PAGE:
<l€n^ 4S Wis. 477; and the purchaser can Dot be denied the writ to pat him in
possession, where he is kept out under a claim that the mortgagor had no title
when he made the mortgage: Bowei-y Savings Bank v. FosUr, 11 Weekly
Digest, 403; and a tenant in possession, who lias been made a party, is bound
to attorn to the purchaser at foreclosure sale or be removed by the writ, not-
witlistandint; he claims under an unexpired lease of several years, executed by
the mortgagor several years before the date of the mortgage foreclosed: Lovett
V. German Rt formed Church, 9 How. Pr. 220. •

lu BUutvfU V. Smil/i, 7 C. £. Green, 31, the writ of assistance was termed
in "eTtraordinary i-elief;" but Beardsley, C. J., in BeaUy v. De Forrest, 27
X. J. Eq. 4S2, referring to this language, said he saw no reason so to regard
it Bat the power of chancery to issue the writ extends only against those
persons who are parties to the foreclosure suit, or who have come into posses-
noa of the premises subsequent to the commencement of the suit, or with the
assent of those who are such parties: Boynton y. Jackway, 10 Paige, 307;
although see N. Y, Lift Ins, Co, v. Rand, 8 How. Pr. 35; S. C. affirmed. Id. 352.
And a person who, pending an action for the foreclosure of a mortgage, and
with notice of its pendency, purchases from one of the defendants therein a
portion of the mortgaged premises, occupies the same position as his grantor
in reference to the issuance of the writ: Montgomery v. Byera, 21 Cal. 107;
bat it will not issue against a purchaser who is not a party, and who has no
notice, actual or constructive, of the pendency of the suit: Harlan v. Rack-
<r6y, 24 Id. 561; and it was held, in Van Hook v. Throckmorton, 8 Paige, 33,
that it would not issue to turn a person out of possession of mortgaged prem-
ises, though he went into possession pendente lite, unless he went in under or
by permission of one of the parties to the suit; nor will it issue to remove
persons who go into possession after the purchaser has received his deed and
conveyed the premises to another: Bell v. Birdaall, 19 How. Pr. 491. The
©wner of the property mortgaged, whether the original mortgagor or not, is
an indispensable party in a suit for foreclosure; a decree, if he is not made a
party, will not bind him or those claiming under him, and the purchaser at
•Bch sale is not entitled to the writ: Terrell v. Allison, 21 Wall. 289. And a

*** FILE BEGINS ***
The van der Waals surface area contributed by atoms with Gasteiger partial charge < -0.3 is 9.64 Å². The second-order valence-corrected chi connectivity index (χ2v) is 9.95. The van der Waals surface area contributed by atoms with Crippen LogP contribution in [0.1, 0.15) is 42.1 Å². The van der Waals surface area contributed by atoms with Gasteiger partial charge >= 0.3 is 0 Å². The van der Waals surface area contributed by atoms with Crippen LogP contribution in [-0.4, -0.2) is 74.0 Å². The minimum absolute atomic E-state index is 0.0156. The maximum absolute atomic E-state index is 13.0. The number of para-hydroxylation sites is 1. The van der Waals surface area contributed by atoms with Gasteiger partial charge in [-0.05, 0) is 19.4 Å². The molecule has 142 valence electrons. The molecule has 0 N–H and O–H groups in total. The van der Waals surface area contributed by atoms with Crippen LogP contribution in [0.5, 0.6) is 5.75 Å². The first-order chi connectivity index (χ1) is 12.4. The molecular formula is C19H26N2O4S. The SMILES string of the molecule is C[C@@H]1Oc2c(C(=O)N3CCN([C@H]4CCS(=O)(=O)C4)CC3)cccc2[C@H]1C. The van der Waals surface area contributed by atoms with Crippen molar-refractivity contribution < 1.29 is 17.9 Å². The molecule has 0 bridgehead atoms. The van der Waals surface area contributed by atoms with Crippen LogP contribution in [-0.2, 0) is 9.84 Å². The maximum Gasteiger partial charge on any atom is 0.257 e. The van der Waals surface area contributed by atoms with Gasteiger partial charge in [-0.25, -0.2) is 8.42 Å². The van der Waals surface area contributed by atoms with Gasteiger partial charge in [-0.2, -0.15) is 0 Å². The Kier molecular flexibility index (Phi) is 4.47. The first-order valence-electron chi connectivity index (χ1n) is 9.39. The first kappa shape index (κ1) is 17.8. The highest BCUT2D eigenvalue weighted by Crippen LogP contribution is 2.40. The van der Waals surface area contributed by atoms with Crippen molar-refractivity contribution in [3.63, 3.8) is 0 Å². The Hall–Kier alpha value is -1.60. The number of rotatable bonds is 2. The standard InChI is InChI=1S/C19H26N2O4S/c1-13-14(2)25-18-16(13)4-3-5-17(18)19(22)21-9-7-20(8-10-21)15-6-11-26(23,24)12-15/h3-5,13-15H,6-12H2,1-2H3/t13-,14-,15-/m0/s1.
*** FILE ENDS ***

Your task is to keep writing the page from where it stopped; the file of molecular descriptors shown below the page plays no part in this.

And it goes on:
inant of the mortgagor, or a person who has gone into possession of the
mortgaged premises subsequent to the mortgage but before the commence-
neat of the foreclosure suit, must be made a party to the suit to enable the
«oart to turn him out of possession by a writ of assistance upon the applica-
tion of the purchaser under the decree, although the tenant had no defense,
tnd might have been turned out of possession by an ejectment suit brought
hy the purchaser: Boynton v. Jackway, 10 P;uge, 307; and the right to
turn out of possession by this writ does not extend to the case of the wife of
the mortgagor, not a party to the suit, claiming under color of title acquired
from one of the defendants before suit brought, although such title may be
void or inoperative by statute: TJtompson v. Smith, 1 Dill. 458. And where,
After the death of the mortgagor, the mortgagee commenced a suit to foreclose,
Bttking the executors parties, but not the widow, the mortgagee, on purchas-
ing at the foreclosure sale, is not entitled to the writ as against the widow,
vho retains possession of a portion of the premises, which on demand she re-
fwes to surrender: Burton v. Lies, 21 Cal. 87.

Whore the mortgagor and his wife move to set aside the writ on the
ETOond that they moved upon and occupied the premises as a homestead
^ore the execution of the mortgage by the husband, the motion will be
tienied where it appears that the mortgage was given for the pnrohaM
^'Hmey of the {nremises, even thon^ the wife was not a party to the fore-



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166 Wilson u Polk. [Miaa.

closure: Shnner ▼. BeaUy, 16 Cal. 156. A party who foredoaes a mortgage-
given by one partner on and obtains a sheriiTs deed for an nndiyidod interest,
in the partnership projierty, without making the other partner a party, is not
entitled to the writ as against a receiver who has been appointed by the
court at the instance of the other partner in an action commenced by him to-
dissolve the partnership and have the properly sold to pay the debts: Avien"
reUh V. Hessenauer, 43 Cal. 356. A purchaser on foreclosure can not demancl
possession until the commissioner's report of the sale is confirmed; and Wk-
demand and refusal made before Mrill not justify the writ after confirmation, if
there was uo demand and refusal after the confirmation: Howard v. Bond^
42 Mich. 131. Where proceedings by writ of assistance on foreclosure were-
taken against the wife, leave being taken to discontinue as against the has-
band, the objection that the papers were wrongfully entitled in the names of